To investigate beliefs and attitudes of Arabs in Israel regarding causes of road accidents, 12 focus groups were conducted with a total of 104 adult Israeli Arabs. Participants reported major differences between Arab and Jewish towns and villages in terms of individual driving behaviors, social norms of driving, infrastructure, and traffic enforcement. Discrimination was perceived as an indirect cause of traffic accidents, expressed mainly in lower investment in infrastructure and traffic enforcement in Arab villages. Arabs' defiance of state authorities and low socio-economic status were also perceived as a cause of unsafe driving. A grounded theory model based on the socio-ecological model was developed to explain these factors. Prevention of unsafe driving behaviors in Arab villages and towns requires a socio-ecological approach combining various strategies at multiple levels.
|Number of pages||11|
|Journal||Transportation Research Part F: Traffic Psychology and Behaviour|
|State||Published - Nov 2010|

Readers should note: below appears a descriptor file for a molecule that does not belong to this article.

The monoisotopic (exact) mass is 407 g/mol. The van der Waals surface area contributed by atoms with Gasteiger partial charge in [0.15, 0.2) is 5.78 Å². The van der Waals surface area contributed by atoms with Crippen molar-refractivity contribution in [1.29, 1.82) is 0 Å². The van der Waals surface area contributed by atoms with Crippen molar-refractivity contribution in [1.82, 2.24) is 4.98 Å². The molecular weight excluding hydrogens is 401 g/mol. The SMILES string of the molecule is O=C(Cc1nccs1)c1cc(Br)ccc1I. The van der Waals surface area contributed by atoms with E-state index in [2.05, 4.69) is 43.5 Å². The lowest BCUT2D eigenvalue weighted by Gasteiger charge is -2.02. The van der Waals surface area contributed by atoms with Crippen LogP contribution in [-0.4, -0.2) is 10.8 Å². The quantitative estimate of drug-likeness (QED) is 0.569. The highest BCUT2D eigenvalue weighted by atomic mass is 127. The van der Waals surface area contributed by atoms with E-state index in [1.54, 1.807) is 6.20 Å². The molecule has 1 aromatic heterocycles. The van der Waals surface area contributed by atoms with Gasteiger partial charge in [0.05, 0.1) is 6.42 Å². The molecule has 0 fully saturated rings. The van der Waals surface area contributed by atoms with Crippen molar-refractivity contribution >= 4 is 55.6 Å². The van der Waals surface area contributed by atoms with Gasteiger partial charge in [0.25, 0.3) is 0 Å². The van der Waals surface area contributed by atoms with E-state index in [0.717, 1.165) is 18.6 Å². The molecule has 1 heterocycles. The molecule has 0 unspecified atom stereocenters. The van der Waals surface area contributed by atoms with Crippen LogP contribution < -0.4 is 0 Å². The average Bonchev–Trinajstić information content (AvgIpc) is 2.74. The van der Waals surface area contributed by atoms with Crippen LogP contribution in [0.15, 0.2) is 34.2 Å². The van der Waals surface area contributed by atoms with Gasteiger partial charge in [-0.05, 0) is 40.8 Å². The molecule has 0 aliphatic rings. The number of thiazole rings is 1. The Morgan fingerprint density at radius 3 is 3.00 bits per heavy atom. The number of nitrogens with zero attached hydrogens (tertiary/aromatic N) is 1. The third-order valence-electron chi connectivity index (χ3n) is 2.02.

Bibliographical noteFunding Information:
This research was funded by the Israel Ministry of Transportation and Road Safety and the Israel Ministry of Science, Culture and Sport. A steering committee, including two other researchers and two representatives of the ministry of Transportation and Road Safety, was established. Meetings between the steering committee and the research team were held three times throughout the research implementation phases. During those meetings, a report of the research progress was given to the steering committee.
- Focus groups
- Israeli Arabs
- Law enforcement
- Road accidents
- Social norms
ASJC Scopus subject areas
- Civil and Structural Engineering
- Automotive Engineering
- Applied Psychology